Â So this extra step here, encrypting the nonce with the key k1, is absolutely crucial.

Â Without it, CBC mode encryption would not be secure.

Â However it if is going to be a counter you

Â need to do one more step. Before actually encryption CBC and in particular you have

Â to actually encrypt the notes to obtain the IV that will actually be used for

Â encryption. The notes on CBC is similar to a random IV, the difference is that the

Â notes is first encrypted and the results is that the IV is used in the CBC

Â encryption Now the beauty of this mode is that the Nance doesn't necessarily have to

Â be included in the cipher text. It only needs to be in there if its unknowns are

Â the decrypter but it if the decrypter happens to already know the value of the

Â counter by some other means then in fact the cipher text is only as big as the

Â plain text. There's no extra value transmitted in the cipher text. And again,

Â I warn that when you're using non spaced encryption, it's absolutely crucial that

Â the key common Nance spare is only used for one message so for every message,

Â either the Nance has changed or the key has changed. Okay, so here emphasize the

Â fact that you need to do this extra encryption step before actual using the

Â Nance. This is very common mistake that actually forgotten in practice and for

Â example in TLS, this was not done and as a result there was a significant attack

Â against CBC encryption in TLS. Remember the reason that this is so important to

Â know is that in fact many crypto APIs are set up to almost deliberately mislead the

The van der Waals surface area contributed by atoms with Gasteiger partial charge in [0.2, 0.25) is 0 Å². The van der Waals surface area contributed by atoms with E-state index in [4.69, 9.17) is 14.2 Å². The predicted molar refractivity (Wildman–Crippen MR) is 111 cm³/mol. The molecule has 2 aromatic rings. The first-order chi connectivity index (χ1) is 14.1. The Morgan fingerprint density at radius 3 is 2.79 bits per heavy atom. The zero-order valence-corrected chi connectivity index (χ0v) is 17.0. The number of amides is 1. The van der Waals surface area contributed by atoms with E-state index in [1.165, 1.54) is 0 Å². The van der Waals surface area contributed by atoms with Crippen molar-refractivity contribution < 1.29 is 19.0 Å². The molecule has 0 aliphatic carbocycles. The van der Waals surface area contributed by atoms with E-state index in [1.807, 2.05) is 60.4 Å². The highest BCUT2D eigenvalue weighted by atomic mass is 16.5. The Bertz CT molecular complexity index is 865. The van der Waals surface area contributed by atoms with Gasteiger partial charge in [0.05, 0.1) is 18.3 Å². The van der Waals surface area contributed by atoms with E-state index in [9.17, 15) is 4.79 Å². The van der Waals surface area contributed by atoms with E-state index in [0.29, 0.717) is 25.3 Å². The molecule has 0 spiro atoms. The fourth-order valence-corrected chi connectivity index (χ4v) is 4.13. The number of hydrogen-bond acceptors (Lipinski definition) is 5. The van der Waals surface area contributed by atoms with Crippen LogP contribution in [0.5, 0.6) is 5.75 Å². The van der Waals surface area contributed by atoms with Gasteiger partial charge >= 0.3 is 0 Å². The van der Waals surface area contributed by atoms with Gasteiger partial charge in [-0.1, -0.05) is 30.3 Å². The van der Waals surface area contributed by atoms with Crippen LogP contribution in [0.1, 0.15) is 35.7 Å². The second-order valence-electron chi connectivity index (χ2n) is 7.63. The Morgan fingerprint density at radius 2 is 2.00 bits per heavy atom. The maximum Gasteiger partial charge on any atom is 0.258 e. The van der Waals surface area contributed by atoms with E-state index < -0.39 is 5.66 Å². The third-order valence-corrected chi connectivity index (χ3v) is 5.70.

Â user to using CBC incorrectly. So let's look to see how CBC implemented inside of

Â open SSL. So here are the arguments of the function. Basically this is the plain

Â text, this is the place where the cipher text will get written to. This is the

Â length of the plain text. This is a, a Yes key Finally there is an argument here that

Â says whether you are crypting or decrypting. And the most important

Â parameter that I wanted to point out here is the actual IV and unfortunately, the

Â user is asked to supply this IV and the function uses the IV directly in the CBC

Â encryption mechanism. It doesn't encrypt the IV before using it and as a result, if

Â you ever call this function using a non random IV, the resulting encryption system

Â won't be CPA secure. Okay, so it's very important to know that when calling

Â functions like this. Cbc encryption or open SSL either supply a truly random IV

Â or if you want the IV to be a counter than you have to encrypt a counter using AAS

Â before you actually call a CBC encrypt and you have to that yourself. So again, it's